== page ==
Moreover, Ron Paul explicitly put wording in his bill to not question the Fed’s interest rate decisions or monetary policy, and Ron Paul himself has concerns about the Fed’s independence from politics.

Please consider the New York Times article Ron Paul Defends His Plan for Fed Oversight.

Defending himself against critics, Representative Ron Paul of Texas played down continuing concerns on Friday that his amendment to give Congress sweeping new oversight powers over the Federal Reserve would compromise the central bank’s political independence. He asserted that the Fed was not truly as independent as it would like the public to believe.

“There is already a tremendous amount of political pressure on the Fed,” Mr. Paul, a libertarian Republican, told DealBook. “The Federal Reserve Board chairmen have notoriously been sympathetic to the presidents who might be reappointing them and there has been evidence to show that.”

Mr. Paul also asserted that the Fed was beholden to pressures beyond the government from special interests, including Wall Street. “It’s not like the banks and Goldman Sachs doesn’t have influence over the Fed,” Mr. Paul said. “Every time the Fed says it wants its


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Dylan Ratigan Discusses The “Audit The Fed” Support Letter

Must see video with Dylan Ratigan, Ryan Grim (featured here yesterday) and Naomi Klein.  Naomi talks about the zombie banks actually being vampires, sucking the blood (money) out of our society, fearing the fate of withering and dying in the light. How can we help? Naomi suggests that we need to "out the lobbyists." – Ilene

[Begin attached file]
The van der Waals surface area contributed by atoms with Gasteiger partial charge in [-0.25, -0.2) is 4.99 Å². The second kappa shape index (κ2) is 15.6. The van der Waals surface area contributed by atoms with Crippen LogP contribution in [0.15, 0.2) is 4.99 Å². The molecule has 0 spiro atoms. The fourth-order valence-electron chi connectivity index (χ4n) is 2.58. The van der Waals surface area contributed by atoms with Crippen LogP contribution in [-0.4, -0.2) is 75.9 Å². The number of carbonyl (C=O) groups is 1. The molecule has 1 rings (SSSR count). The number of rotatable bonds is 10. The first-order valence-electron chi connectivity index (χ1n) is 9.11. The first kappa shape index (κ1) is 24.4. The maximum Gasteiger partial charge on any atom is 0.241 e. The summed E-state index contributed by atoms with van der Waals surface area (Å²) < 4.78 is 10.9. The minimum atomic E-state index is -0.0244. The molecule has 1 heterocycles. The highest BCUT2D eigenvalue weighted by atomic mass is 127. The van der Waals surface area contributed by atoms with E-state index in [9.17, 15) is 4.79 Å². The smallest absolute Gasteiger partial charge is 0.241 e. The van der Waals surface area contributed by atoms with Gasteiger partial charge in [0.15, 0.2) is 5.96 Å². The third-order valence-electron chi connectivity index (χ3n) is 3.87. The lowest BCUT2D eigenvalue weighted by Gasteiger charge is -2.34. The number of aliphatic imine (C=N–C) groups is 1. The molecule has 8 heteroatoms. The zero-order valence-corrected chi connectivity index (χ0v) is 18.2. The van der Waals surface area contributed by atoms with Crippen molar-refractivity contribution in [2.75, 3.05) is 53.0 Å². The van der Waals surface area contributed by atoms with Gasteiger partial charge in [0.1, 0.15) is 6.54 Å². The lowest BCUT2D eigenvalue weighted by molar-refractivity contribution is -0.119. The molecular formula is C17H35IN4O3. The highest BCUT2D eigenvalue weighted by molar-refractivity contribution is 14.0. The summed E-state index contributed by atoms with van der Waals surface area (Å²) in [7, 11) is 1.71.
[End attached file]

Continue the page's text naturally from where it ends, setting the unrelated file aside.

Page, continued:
Dylan Ratigan Discusses The "Audit The Fed" Support Letter

The pressure on both Geithner and Bernanke is finally reaching a crescendo. Fixing the US economy would start with the departure of Geithner (forced or otherwise) and the full audit of the Fed. Everything else is smoke and overleveraged, uncollateralized mirrors (perfectly acceptable in the Fed’s discount window). An interview by Dylan Ratigan of Ryan Grim and Naomi Klein makes this point loud and clear. The castration of Ron Paul’s bill must not occur if America does not want to end up in the same financial collapse gutter it found itself in 2008. Mel Watt and others have to look beyond their immediate financial gain and consider what is critical for the American people.

DYLAN RATIGAN: How is the Federal Reserve trying to basically game this Ron Paul amendment which looks like it will pass, and then chop its head off just as soon as it makes it into the room?

RYAN GRIM: This is an immensely consequential debate that’s going on in the House right now, and it also tells you a little bit about how Congress works.

The Ron Paul/Alan Grayson bill has enough support to pass. So instead of trying to kill it, which they can’t do any more, they come in with what they call a “compromise.” A serious with a capital “s” amendment, but if you look at the fine print of it, it actually just extends the secrecy of the federal reserve, and as you said it’s backed by prominent economists at the fed and formerly at the Fed. They didn’t say that they that they were with the Fed when they sent a letter around backing it, but a Google search checking their resumes show that these are Fed bankers behind it.There is really unprecedented and very meaningful opposition to the Federal Reserve that has come together from the left and the right kind of opposing the center that is


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Economists Opposing Fed Audit Have Undisclosed Fed Ties

Ryan Grim is the senior congressional correspondent for the Huffington Post, former staff reporter with Politico.com and Washington City Paper, and author of the book, "This Is Your Country on Drugs." Ryan won the 2007 Alt-Weekly Award for best long-form news-story. – Ilene

Economists Opposing Fed Audit Have Undisclosed Fed Ties

Courtesy of Ryan Grim

Article appears originally in the Huffington Post

As the debate over an audit of the Federal Reserve intensifies in the House, one camp is trotting out eight academics that it calls a "political cross section of prominent economists."

A review of their backgrounds shows they are anything but.

In a letter to the House Financial Services Committee earlier this month, all eight wrote that they support the type of amendment now being introduced by Rep. Mel Watt (D-N.C.). Watt’s approach purports to increase Fed transparency while it actually would tighten restrictions on any audits that could go forward.